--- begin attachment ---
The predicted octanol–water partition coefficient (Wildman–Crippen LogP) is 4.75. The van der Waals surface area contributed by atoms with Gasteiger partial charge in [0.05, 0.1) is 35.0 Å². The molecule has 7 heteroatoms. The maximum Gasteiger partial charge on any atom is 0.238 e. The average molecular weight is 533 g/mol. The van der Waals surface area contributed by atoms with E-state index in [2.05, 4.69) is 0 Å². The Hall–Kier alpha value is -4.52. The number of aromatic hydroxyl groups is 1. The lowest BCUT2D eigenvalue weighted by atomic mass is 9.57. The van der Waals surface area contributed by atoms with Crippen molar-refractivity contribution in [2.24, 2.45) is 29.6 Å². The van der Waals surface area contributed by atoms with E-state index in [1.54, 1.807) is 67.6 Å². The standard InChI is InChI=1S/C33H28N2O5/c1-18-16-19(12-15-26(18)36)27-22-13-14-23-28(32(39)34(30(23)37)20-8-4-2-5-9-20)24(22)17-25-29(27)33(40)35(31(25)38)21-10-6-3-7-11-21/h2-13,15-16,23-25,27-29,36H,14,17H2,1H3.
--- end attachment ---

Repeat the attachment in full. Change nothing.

The predicted octanol–water partition coefficient (Wildman–Crippen LogP) is 4.75. The van der Waals surface area contributed by atoms with Gasteiger partial charge in [0.05, 0.1) is 35.0 Å². The molecule has 7 heteroatoms. The maximum Gasteiger partial charge on any atom is 0.238 e. The average molecular weight is 533 g/mol. The van der Waals surface area contributed by atoms with E-state index in [2.05, 4.69) is 0 Å². The Hall–Kier alpha value is -4.52. The number of aromatic hydroxyl groups is 1. The lowest BCUT2D eigenvalue weighted by atomic mass is 9.57. The van der Waals surface area contributed by atoms with Crippen molar-refractivity contribution in [2.24, 2.45) is 29.6 Å². The van der Waals surface area contributed by atoms with E-state index in [1.54, 1.807) is 67.6 Å². The standard InChI is InChI=1S/C33H28N2O5/c1-18-16-19(12-15-26(18)36)27-22-13-14-23-28(32(39)34(30(23)37)20-8-4-2-5-9-20)24(22)17-25-29(27)33(40)35(31(25)38)21-10-6-3-7-11-21/h2-13,15-16,23-25,27-29,36H,14,17H2,1H3.